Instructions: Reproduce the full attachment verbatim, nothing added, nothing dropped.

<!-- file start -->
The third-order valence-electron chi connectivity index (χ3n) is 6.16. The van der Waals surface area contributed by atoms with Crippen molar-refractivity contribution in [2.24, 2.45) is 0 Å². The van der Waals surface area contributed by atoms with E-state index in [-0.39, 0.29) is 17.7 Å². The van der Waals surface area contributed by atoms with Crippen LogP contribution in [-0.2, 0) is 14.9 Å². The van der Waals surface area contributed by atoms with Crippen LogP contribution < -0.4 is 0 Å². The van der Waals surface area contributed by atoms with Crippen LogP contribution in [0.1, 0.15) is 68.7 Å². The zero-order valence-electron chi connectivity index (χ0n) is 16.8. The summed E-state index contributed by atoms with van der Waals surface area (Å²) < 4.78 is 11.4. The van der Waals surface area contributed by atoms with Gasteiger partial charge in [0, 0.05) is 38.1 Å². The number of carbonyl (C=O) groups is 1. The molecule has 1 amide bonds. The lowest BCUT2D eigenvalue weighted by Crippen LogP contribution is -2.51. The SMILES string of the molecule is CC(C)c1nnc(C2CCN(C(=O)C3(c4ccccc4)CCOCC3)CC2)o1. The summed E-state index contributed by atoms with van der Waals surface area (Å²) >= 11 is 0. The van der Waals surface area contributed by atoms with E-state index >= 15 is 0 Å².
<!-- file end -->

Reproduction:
The third-order valence-electron chi connectivity index (χ3n) is 6.16. The van der Waals surface area contributed by atoms with Crippen molar-refractivity contribution in [2.24, 2.45) is 0 Å². The van der Waals surface area contributed by atoms with E-state index in [-0.39, 0.29) is 17.7 Å². The van der Waals surface area contributed by atoms with Crippen LogP contribution in [-0.2, 0) is 14.9 Å². The van der Waals surface area contributed by atoms with Crippen LogP contribution < -0.4 is 0 Å². The van der Waals surface area contributed by atoms with Crippen LogP contribution in [0.1, 0.15) is 68.7 Å². The zero-order valence-electron chi connectivity index (χ0n) is 16.8. The summed E-state index contributed by atoms with van der Waals surface area (Å²) < 4.78 is 11.4. The van der Waals surface area contributed by atoms with Gasteiger partial charge in [0, 0.05) is 38.1 Å². The number of carbonyl (C=O) groups is 1. The molecule has 1 amide bonds. The lowest BCUT2D eigenvalue weighted by Crippen LogP contribution is -2.51. The SMILES string of the molecule is CC(C)c1nnc(C2CCN(C(=O)C3(c4ccccc4)CCOCC3)CC2)o1. The summed E-state index contributed by atoms with van der Waals surface area (Å²) >= 11 is 0. The van der Waals surface area contributed by atoms with E-state index >= 15 is 0 Å².